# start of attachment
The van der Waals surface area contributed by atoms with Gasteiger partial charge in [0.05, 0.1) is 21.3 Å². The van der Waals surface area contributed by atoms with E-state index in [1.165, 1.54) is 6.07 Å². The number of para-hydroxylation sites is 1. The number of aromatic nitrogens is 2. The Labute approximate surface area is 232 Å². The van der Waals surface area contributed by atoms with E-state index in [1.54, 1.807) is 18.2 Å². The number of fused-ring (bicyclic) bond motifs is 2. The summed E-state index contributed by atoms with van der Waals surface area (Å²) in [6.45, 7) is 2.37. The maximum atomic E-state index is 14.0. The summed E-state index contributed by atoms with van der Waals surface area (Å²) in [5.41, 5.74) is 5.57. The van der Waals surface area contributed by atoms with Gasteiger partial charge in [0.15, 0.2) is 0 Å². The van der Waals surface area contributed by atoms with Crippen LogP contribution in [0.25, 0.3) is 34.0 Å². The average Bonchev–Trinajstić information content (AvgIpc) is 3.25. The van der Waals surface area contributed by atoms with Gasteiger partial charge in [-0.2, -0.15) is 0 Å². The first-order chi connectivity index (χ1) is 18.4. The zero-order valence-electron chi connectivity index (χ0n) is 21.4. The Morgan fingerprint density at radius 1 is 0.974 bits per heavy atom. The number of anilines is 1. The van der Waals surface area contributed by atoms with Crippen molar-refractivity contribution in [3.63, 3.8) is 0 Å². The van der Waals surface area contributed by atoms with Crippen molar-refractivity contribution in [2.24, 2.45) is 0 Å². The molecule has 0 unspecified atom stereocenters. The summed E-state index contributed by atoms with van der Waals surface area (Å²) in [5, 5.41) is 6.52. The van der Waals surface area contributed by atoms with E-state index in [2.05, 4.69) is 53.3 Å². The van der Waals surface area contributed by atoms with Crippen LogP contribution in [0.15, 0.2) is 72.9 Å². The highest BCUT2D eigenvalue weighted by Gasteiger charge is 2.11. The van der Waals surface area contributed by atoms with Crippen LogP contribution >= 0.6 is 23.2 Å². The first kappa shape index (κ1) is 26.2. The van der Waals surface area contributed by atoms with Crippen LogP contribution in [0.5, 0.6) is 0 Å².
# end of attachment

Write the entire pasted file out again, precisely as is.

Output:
The van der Waals surface area contributed by atoms with Gasteiger partial charge in [0.05, 0.1) is 21.3 Å². The van der Waals surface area contributed by atoms with E-state index in [1.165, 1.54) is 6.07 Å². The number of para-hydroxylation sites is 1. The number of aromatic nitrogens is 2. The Labute approximate surface area is 232 Å². The van der Waals surface area contributed by atoms with E-state index in [1.54, 1.807) is 18.2 Å². The number of fused-ring (bicyclic) bond motifs is 2. The summed E-state index contributed by atoms with van der Waals surface area (Å²) in [6.45, 7) is 2.37. The maximum atomic E-state index is 14.0. The summed E-state index contributed by atoms with van der Waals surface area (Å²) in [5.41, 5.74) is 5.57. The van der Waals surface area contributed by atoms with Gasteiger partial charge in [0.15, 0.2) is 0 Å². The van der Waals surface area contributed by atoms with Crippen LogP contribution in [0.25, 0.3) is 34.0 Å². The average Bonchev–Trinajstić information content (AvgIpc) is 3.25. The van der Waals surface area contributed by atoms with Gasteiger partial charge in [-0.2, -0.15) is 0 Å². The first-order chi connectivity index (χ1) is 18.4. The zero-order valence-electron chi connectivity index (χ0n) is 21.4. The Morgan fingerprint density at radius 1 is 0.974 bits per heavy atom. The number of anilines is 1. The van der Waals surface area contributed by atoms with Crippen molar-refractivity contribution in [3.63, 3.8) is 0 Å². The van der Waals surface area contributed by atoms with Crippen molar-refractivity contribution in [2.24, 2.45) is 0 Å². The molecule has 0 unspecified atom stereocenters. The summed E-state index contributed by atoms with van der Waals surface area (Å²) in [5, 5.41) is 6.52. The van der Waals surface area contributed by atoms with E-state index in [2.05, 4.69) is 53.3 Å². The van der Waals surface area contributed by atoms with Crippen LogP contribution in [0.15, 0.2) is 72.9 Å². The highest BCUT2D eigenvalue weighted by Gasteiger charge is 2.11. The van der Waals surface area contributed by atoms with Crippen LogP contribution >= 0.6 is 23.2 Å². The first kappa shape index (κ1) is 26.2. The van der Waals surface area contributed by atoms with Crippen LogP contribution in [0.5, 0.6) is 0 Å².